Medical study suggests possible link between soccer heading and brain disease

Medical study suggests possible link between soccer heading and brain disease

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Medical study suggests possible link between soccer heading and brain disease

Sweat sprays off the head of Aaron Hughes as he goes for the ball with Jobi McAnuff of Reading

Photo by ISIPhotos.com

By DAN KARELL

Soccer might not be considered the most physical sport, but a recently-released study is suggesting that heading a soccer ball over a long period of time could lead to serious brain damage.

Researchers at Boston University discovered the first documented case of chronic traumatic encephalopathy, a degenerative brain disease, in a former soccer player, according to a piece in the New York Times. C.T.E. has been found in the brains of multiple former NFL and NHL players, and the disease is linked with repeated blows to the head, such as concussions or even the simple act of heading a ball.

Patrick Grange, who played for the University of New Mexico and University of Illinois-Chicago, passed away last April from A.L.S., otherwise known as Lou Gehrig’s disease, at the age of 29. On a four-point scale of severity of C.T.E, the researchers graded Grange’s brain at stage two.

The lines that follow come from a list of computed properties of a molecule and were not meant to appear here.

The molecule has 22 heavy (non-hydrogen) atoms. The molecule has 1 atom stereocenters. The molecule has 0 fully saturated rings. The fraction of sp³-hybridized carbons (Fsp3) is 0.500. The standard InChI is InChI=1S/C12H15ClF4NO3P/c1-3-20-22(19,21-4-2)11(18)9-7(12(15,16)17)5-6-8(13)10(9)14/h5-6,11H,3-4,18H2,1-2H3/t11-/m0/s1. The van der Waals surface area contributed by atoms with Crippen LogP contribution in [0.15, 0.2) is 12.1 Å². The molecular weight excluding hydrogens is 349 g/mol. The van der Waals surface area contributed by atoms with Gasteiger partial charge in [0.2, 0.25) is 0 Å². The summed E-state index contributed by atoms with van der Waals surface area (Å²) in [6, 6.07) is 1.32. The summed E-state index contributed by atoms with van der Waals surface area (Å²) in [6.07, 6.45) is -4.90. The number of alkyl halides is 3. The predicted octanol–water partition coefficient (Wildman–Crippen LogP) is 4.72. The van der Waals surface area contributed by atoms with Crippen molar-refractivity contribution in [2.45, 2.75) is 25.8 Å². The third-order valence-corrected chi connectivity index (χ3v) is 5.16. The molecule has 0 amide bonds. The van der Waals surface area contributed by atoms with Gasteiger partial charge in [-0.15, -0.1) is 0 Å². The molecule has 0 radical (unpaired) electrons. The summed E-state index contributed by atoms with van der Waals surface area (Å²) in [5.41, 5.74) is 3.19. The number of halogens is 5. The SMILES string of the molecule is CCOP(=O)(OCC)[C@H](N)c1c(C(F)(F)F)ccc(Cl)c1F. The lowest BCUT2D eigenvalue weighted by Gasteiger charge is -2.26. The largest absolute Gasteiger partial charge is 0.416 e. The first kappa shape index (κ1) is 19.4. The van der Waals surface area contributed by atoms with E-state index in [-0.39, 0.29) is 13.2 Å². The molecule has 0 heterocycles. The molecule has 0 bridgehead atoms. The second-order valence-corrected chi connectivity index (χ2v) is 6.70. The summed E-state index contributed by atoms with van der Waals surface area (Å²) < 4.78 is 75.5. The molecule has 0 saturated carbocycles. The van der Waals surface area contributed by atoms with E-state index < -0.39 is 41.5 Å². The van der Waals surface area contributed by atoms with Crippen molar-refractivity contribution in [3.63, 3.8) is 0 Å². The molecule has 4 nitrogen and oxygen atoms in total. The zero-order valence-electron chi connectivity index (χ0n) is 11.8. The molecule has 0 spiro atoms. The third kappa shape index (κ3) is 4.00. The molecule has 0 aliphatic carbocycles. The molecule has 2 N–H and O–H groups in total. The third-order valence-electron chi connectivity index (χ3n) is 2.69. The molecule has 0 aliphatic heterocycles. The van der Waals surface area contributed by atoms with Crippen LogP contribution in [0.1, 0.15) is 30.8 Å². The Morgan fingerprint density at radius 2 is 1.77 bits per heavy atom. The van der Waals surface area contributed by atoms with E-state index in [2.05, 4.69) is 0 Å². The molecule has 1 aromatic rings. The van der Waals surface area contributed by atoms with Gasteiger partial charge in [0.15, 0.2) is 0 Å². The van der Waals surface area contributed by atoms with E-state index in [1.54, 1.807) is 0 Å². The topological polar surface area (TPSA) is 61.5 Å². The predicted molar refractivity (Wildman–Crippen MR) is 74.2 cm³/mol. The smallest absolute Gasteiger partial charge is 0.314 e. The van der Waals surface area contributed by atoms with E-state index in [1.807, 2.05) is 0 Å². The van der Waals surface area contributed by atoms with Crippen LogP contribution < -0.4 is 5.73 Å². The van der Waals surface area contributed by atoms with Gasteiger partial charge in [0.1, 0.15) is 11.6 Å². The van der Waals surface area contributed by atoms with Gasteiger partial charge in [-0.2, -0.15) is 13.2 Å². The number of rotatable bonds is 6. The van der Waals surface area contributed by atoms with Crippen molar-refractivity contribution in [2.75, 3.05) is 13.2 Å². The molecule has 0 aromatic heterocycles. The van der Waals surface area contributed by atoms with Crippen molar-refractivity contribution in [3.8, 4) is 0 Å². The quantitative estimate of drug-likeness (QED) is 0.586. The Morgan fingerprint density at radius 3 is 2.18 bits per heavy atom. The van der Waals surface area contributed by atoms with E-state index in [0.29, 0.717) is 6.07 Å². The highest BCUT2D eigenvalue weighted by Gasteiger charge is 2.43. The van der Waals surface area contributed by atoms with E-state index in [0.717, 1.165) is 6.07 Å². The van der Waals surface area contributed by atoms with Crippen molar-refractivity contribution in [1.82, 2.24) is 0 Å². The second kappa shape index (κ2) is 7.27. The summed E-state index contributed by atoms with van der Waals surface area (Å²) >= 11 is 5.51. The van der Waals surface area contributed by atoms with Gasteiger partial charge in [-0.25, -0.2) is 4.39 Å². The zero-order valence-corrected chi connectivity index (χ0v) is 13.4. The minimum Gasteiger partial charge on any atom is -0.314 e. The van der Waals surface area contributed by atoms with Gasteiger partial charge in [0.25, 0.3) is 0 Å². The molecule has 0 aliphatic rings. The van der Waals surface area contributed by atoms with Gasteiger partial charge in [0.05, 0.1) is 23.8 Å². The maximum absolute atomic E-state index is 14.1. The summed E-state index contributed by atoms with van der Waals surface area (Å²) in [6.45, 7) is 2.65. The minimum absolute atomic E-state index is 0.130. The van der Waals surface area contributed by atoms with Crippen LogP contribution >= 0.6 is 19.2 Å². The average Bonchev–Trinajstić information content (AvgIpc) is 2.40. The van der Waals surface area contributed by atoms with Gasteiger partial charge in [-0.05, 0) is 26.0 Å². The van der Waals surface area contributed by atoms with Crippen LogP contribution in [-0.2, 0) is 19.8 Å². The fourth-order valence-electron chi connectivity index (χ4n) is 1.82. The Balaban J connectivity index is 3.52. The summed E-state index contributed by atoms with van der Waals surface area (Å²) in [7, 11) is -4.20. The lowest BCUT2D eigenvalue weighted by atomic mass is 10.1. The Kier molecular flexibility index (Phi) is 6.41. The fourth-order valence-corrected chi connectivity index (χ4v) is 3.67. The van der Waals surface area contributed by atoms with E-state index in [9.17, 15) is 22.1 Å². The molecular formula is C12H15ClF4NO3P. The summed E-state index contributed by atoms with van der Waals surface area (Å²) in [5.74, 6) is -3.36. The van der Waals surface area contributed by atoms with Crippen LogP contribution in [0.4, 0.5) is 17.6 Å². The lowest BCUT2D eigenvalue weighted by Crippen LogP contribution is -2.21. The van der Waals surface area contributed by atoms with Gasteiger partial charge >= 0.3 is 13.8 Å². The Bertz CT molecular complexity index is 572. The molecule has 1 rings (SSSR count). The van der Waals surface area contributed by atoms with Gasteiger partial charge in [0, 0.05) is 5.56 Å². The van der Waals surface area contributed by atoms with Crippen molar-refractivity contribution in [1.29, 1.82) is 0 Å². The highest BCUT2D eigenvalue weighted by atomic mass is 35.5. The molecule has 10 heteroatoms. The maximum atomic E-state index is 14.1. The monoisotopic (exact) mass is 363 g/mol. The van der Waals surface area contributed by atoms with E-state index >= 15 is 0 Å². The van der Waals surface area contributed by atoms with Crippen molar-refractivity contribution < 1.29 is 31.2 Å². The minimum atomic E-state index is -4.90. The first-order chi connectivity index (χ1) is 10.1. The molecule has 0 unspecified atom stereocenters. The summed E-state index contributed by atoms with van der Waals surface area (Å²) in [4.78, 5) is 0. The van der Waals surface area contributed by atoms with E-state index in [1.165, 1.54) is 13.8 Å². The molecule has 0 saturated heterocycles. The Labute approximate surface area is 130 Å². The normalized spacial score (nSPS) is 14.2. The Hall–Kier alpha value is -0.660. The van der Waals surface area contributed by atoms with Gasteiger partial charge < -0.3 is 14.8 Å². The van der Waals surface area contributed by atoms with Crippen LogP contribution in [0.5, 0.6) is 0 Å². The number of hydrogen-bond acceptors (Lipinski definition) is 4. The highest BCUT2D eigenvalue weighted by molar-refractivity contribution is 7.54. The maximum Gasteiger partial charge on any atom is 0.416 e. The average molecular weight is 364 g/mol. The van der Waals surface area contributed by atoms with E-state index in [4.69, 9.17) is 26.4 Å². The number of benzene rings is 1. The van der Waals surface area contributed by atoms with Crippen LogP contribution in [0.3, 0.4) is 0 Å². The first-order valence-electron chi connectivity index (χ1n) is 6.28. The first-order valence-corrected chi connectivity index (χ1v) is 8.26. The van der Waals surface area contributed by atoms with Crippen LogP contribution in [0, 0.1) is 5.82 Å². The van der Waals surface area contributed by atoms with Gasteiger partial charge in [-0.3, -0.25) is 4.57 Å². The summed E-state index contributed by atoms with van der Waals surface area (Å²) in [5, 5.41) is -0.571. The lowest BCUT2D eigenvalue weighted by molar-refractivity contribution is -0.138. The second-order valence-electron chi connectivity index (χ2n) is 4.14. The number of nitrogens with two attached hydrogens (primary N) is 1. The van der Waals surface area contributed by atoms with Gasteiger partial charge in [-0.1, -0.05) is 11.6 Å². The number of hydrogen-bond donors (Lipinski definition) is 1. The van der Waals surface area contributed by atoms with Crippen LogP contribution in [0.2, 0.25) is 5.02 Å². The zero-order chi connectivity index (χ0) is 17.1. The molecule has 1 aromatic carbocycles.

Dr. Ann McKee, a neurologist at Boston University who performed a brain scan on Grange, said that she believes Grange’s repeated hits to the head helped the onset of A.L.S.

“We think the precipitating factor in his case was most likely the trauma,” McKee told the New York Times. “First of all, he was absurdly young when he developed this disease. And he had considerable evidence of this trauma-induced tauopathy, or C.T.E.”

McKee was also careful to point out that there is no definitive proof linking Grange’s disease to the heading of a soccer balls.

“We can’t say for certain that heading the ball caused his condition in this case,” McKee said. “But it is noteworthy that he was a frequent header of the ball, and he did develop this disease. I’m not sure we can take it any further than that.”

The ALS Association says that most people diagnosed with A.L.S. are between the ages of 40 and 70, with the median at age 55 (Lou Gehrig began showing signs of the disease at age 35). Grange was 27-years old when he was diagnosed.

The results are part of a documentary called ‘Head Games: The Global Concussion Crisis’, directed by Steve James. This documentary is a follow up to the 2012 documentary, Head Games.

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